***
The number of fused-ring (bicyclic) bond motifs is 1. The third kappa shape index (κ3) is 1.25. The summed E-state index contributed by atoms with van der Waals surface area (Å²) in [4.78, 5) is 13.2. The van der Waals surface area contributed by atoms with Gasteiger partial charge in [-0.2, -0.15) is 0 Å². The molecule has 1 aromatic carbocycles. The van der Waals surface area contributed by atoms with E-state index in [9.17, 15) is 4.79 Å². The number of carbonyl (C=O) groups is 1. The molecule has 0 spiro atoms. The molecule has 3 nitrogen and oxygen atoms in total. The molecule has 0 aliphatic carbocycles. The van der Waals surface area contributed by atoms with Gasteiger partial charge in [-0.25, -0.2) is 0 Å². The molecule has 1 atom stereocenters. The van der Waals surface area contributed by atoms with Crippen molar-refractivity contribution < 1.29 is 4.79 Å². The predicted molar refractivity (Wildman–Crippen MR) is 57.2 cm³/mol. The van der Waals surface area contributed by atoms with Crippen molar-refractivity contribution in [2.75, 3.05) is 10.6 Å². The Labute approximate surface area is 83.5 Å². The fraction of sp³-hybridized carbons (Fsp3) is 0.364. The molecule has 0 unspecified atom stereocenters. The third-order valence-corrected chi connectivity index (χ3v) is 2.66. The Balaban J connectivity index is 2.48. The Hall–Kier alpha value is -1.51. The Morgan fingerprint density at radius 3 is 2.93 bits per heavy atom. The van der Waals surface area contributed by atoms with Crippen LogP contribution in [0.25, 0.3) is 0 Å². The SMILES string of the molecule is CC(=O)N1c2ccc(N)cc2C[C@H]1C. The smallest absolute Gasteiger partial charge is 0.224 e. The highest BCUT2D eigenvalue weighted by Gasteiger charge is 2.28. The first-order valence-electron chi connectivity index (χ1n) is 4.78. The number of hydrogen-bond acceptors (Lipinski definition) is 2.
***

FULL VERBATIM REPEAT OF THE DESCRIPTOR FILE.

The number of fused-ring (bicyclic) bond motifs is 1. The third kappa shape index (κ3) is 1.25. The summed E-state index contributed by atoms with van der Waals surface area (Å²) in [4.78, 5) is 13.2. The van der Waals surface area contributed by atoms with Gasteiger partial charge in [-0.2, -0.15) is 0 Å². The molecule has 1 aromatic carbocycles. The van der Waals surface area contributed by atoms with E-state index in [9.17, 15) is 4.79 Å². The number of carbonyl (C=O) groups is 1. The molecule has 0 spiro atoms. The molecule has 3 nitrogen and oxygen atoms in total. The molecule has 0 aliphatic carbocycles. The van der Waals surface area contributed by atoms with Gasteiger partial charge in [-0.25, -0.2) is 0 Å². The molecule has 1 atom stereocenters. The van der Waals surface area contributed by atoms with Crippen molar-refractivity contribution < 1.29 is 4.79 Å². The predicted molar refractivity (Wildman–Crippen MR) is 57.2 cm³/mol. The van der Waals surface area contributed by atoms with Crippen molar-refractivity contribution in [2.75, 3.05) is 10.6 Å². The Labute approximate surface area is 83.5 Å². The fraction of sp³-hybridized carbons (Fsp3) is 0.364. The molecule has 0 unspecified atom stereocenters. The third-order valence-corrected chi connectivity index (χ3v) is 2.66. The Balaban J connectivity index is 2.48. The Hall–Kier alpha value is -1.51. The Morgan fingerprint density at radius 3 is 2.93 bits per heavy atom. The van der Waals surface area contributed by atoms with Crippen LogP contribution in [0.25, 0.3) is 0 Å². The SMILES string of the molecule is CC(=O)N1c2ccc(N)cc2C[C@H]1C. The smallest absolute Gasteiger partial charge is 0.224 e. The highest BCUT2D eigenvalue weighted by Gasteiger charge is 2.28. The first-order valence-electron chi connectivity index (χ1n) is 4.78. The number of hydrogen-bond acceptors (Lipinski definition) is 2.